In the instant case, Tucker, Dominy's president, testified that he has been involved in the timber business for 28 years; that a cutting term is essential to a timber purchase contract, as it has a direct bearing on the value of the timber; and that he has never been able to procure title insurance on such a contract unless it specified a cutting term. Tucker further testified that Peace insisted upon a two-year term, which Dominy would not accommodate due to potentially adverse weather and logging conditions.
David Joyner, the attorney who prepared the contract for Peace, testified that he was present during the negotiations with Dominy's representative, Henry Chappell, Jr. Joyner testified that he understood that Chappell was agreeable to a two-year term with a six-month wet weather extension. Joyner explained that this understanding was the reason the easement was obtained for a two-year term. Joyner further testified that out of the 30-40 timber transactions he handled, only once did the cutting term exceed two years. Peace also testified that Chappell had agreed to a two-year term. Chappell, however, testified that he and Peace never orally agreed to a two-year term. Chappell testified that he and Peace discussed "the fact that the timber was real wet, and we knew it was going to take time to get the timber out."
Based on this evidence, the trial court determined that there had been no meeting of the minds on the cutting term, without which there could be no contract. A trial court's findings in a nonjury trial will not be set aside unless clearly erroneous. 4
The "clearly erroneous" test is the same as the "any evidence" rule. If there is any evidence to support the findings of fact by a trial court sitting without a jury, then this Court must affirm the judgment. 5
Further, while "[t]he construction of a contract is a question of law for the court," fact questions must be resolved by the jury, or in a bench trial, the judge. 6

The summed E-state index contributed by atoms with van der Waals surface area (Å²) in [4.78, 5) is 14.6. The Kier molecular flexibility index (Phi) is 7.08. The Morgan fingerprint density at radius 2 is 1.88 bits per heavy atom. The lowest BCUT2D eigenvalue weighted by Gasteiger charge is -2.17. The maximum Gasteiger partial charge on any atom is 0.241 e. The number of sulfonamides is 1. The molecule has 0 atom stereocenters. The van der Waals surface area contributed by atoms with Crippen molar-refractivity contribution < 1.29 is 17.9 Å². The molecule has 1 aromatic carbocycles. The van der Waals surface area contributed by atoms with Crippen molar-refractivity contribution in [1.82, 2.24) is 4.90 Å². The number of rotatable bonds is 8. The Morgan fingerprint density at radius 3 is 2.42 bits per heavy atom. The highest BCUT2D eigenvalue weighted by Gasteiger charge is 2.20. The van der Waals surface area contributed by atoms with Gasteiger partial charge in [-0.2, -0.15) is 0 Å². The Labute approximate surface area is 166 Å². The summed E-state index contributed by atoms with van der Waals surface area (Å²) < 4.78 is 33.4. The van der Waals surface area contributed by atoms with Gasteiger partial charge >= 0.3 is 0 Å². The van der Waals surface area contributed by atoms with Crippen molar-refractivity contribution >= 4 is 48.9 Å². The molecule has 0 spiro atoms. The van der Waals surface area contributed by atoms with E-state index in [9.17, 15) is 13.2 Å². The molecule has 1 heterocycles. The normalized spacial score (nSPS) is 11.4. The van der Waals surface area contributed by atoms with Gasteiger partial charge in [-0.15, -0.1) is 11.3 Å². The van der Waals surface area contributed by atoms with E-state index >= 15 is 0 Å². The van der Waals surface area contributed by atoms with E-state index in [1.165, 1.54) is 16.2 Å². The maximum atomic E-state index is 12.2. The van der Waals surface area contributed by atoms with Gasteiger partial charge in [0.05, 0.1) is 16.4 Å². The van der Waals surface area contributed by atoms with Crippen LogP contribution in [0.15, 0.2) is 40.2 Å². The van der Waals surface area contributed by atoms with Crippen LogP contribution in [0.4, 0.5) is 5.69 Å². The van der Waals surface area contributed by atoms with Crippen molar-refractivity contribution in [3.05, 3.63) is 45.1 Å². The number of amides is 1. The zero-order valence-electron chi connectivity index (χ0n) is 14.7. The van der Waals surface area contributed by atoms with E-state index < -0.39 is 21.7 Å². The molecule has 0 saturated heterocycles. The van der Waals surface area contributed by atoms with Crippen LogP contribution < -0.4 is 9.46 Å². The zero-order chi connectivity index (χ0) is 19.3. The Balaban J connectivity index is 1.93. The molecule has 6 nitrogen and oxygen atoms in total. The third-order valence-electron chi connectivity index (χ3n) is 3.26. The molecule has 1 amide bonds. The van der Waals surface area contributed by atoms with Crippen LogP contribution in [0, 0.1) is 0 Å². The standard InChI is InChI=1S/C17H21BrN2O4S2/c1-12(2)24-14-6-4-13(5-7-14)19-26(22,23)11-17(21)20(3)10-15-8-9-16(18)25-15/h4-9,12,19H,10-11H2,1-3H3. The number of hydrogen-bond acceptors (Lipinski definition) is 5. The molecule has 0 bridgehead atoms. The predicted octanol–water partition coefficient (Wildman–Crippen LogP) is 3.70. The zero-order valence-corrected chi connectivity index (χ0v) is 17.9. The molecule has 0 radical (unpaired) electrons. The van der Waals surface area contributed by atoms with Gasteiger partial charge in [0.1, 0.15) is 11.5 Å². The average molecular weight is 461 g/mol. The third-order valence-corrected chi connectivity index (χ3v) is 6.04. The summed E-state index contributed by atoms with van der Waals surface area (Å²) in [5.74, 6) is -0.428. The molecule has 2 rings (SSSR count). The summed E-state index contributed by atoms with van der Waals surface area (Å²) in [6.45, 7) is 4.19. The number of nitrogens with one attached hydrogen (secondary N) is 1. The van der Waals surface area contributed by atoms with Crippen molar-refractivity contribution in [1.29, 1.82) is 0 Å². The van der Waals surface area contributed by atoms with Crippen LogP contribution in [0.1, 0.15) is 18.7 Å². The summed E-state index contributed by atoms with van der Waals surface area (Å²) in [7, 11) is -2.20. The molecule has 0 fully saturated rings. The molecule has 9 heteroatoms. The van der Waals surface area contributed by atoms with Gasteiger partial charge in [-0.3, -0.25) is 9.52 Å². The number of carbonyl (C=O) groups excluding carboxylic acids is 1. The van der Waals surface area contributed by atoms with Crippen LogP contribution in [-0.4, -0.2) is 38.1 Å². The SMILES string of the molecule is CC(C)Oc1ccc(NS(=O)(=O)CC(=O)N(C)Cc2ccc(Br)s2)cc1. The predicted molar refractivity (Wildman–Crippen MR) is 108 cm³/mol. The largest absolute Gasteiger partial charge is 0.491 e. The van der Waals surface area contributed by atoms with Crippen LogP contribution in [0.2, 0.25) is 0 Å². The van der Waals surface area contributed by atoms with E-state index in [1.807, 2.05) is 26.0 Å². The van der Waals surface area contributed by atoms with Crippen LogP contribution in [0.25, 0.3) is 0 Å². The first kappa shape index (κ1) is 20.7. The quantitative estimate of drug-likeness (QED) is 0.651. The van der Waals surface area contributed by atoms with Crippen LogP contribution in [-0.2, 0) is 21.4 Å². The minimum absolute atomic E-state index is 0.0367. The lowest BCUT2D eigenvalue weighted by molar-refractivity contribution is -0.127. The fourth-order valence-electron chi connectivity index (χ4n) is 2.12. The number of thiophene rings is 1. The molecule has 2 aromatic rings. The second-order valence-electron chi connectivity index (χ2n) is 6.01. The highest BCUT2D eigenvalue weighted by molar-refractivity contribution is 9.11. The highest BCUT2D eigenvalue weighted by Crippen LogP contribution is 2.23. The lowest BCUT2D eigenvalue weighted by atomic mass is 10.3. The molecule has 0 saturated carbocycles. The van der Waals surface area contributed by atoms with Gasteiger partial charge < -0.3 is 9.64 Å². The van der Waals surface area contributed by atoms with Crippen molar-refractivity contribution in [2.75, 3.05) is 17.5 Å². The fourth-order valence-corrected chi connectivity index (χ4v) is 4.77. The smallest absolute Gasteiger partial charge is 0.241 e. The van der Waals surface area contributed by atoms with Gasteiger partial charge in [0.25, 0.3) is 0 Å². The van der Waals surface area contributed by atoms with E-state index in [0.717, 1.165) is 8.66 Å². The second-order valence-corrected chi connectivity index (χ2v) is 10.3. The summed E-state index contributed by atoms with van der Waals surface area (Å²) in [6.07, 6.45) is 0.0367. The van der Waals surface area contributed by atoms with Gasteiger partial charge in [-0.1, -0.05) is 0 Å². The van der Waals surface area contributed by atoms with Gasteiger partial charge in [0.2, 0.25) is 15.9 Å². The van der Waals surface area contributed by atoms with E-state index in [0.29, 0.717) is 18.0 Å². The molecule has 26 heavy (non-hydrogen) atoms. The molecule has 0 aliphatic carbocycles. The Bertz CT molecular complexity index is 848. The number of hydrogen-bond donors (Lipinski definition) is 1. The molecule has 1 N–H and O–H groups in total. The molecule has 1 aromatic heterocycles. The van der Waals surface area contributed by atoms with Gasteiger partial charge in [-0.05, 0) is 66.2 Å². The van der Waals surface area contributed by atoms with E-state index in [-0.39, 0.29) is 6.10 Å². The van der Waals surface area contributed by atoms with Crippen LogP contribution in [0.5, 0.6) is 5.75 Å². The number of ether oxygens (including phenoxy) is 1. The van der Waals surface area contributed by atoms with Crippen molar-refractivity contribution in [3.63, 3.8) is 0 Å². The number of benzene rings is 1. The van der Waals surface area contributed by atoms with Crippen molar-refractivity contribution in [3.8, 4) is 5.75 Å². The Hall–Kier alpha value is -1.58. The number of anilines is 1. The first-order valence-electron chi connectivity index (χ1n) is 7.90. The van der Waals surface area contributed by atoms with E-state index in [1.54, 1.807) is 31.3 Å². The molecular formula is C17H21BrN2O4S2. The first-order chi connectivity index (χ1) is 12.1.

In the instant case, whether there had been a meeting of the minds on the cutting tend was a question for the factfinder. As evidence exists to support the trial court's findings of fact, we will not disturb them on appeal.
Peace's arguments do not persuade us otherwise. Peace contends that the absence of a cutting term is not a fatal flaw to a timber purchase contract. Rather, he maintains that where the parties fail to agree to a cutting term, it is the duty of the trier of fact to determine what is a reasonable term under the circumstances. In support of this proposition, Peace cites Dean v. Great Northern Nekoosa Corp., 7
Harrell v. Williams & Sons, 8
and Mills & Williams v. Ivey. 9
However, in Dean and Mills, the purchaser had already acquired title to the timber through a timber deed. In Harrell, the purchaser had already begun to harvest the timber before a dispute arose as to the cutting term. In the instant case, Peace's attorney, Joyner, admitted that the cutting term is routinely set out in the timber deed. However, it is undisputed that no deed was ever delivered. Accordingly, the aforementioned cases are distinguishable.
2. In his second enumeration of error, Peace asserts that the trial court erred in failing to rule that Dominy's actions constituted an anticipatory repudiation of the contract. At trial, Joyner testified that he considered Dominy's letter dated April 27, 1995, to be a repudiation of the contract. However, Peace failed to obtain a ruling by the trial court on this issue. Therefore, it has been waived on appeal. Bell v. Owens, 230 Ga. App. 826
, 828 (3) (497 SE2d 591
Alvin G. Wells, Jr, for appellee.